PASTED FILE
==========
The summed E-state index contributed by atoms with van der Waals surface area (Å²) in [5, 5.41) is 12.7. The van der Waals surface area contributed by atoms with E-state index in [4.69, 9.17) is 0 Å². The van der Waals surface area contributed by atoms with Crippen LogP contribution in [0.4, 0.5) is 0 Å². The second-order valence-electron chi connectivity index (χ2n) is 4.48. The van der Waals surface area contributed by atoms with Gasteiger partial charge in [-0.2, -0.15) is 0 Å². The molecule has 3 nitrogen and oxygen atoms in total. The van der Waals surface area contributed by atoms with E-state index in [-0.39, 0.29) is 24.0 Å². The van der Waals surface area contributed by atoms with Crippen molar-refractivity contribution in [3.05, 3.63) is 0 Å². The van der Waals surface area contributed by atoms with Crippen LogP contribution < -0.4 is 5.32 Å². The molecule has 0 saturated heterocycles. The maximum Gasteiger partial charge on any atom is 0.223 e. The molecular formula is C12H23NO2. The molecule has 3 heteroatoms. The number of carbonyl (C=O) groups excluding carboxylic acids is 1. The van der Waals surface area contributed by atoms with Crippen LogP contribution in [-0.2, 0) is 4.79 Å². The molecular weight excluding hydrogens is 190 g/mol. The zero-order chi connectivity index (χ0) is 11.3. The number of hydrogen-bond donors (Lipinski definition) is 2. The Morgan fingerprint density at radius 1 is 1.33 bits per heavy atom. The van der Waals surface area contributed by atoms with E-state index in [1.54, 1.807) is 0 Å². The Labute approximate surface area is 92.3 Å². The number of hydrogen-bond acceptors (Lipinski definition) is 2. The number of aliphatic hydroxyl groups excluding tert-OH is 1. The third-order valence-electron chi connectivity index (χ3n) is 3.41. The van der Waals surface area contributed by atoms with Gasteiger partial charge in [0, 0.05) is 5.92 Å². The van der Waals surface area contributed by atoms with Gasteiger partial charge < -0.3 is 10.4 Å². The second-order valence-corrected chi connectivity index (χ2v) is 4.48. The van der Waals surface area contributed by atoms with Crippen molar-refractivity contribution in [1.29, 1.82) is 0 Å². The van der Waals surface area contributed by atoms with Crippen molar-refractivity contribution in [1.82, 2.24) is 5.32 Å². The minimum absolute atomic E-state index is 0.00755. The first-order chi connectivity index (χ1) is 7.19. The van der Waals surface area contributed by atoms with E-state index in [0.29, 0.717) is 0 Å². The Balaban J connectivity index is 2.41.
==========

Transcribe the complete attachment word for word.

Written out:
The summed E-state index contributed by atoms with van der Waals surface area (Å²) in [5, 5.41) is 12.7. The van der Waals surface area contributed by atoms with E-state index in [4.69, 9.17) is 0 Å². The van der Waals surface area contributed by atoms with Crippen LogP contribution in [0.4, 0.5) is 0 Å². The second-order valence-electron chi connectivity index (χ2n) is 4.48. The van der Waals surface area contributed by atoms with Gasteiger partial charge in [-0.2, -0.15) is 0 Å². The molecule has 3 nitrogen and oxygen atoms in total. The van der Waals surface area contributed by atoms with E-state index in [-0.39, 0.29) is 24.0 Å². The van der Waals surface area contributed by atoms with Crippen molar-refractivity contribution in [3.05, 3.63) is 0 Å². The van der Waals surface area contributed by atoms with Crippen LogP contribution < -0.4 is 5.32 Å². The molecule has 0 saturated heterocycles. The maximum Gasteiger partial charge on any atom is 0.223 e. The molecular formula is C12H23NO2. The molecule has 3 heteroatoms. The number of carbonyl (C=O) groups excluding carboxylic acids is 1. The van der Waals surface area contributed by atoms with Crippen LogP contribution in [-0.2, 0) is 4.79 Å². The molecular weight excluding hydrogens is 190 g/mol. The zero-order chi connectivity index (χ0) is 11.3. The number of hydrogen-bond donors (Lipinski definition) is 2. The Morgan fingerprint density at radius 1 is 1.33 bits per heavy atom. The van der Waals surface area contributed by atoms with E-state index in [1.54, 1.807) is 0 Å². The Labute approximate surface area is 92.3 Å². The number of hydrogen-bond acceptors (Lipinski definition) is 2. The number of aliphatic hydroxyl groups excluding tert-OH is 1. The third-order valence-electron chi connectivity index (χ3n) is 3.41. The van der Waals surface area contributed by atoms with Gasteiger partial charge in [0, 0.05) is 5.92 Å². The van der Waals surface area contributed by atoms with Gasteiger partial charge < -0.3 is 10.4 Å². The second-order valence-corrected chi connectivity index (χ2v) is 4.48. The van der Waals surface area contributed by atoms with Crippen molar-refractivity contribution in [1.29, 1.82) is 0 Å². The van der Waals surface area contributed by atoms with Crippen molar-refractivity contribution in [1.82, 2.24) is 5.32 Å². The minimum absolute atomic E-state index is 0.00755. The first-order chi connectivity index (χ1) is 7.19. The van der Waals surface area contributed by atoms with E-state index in [0.29, 0.717) is 0 Å². The Balaban J connectivity index is 2.41.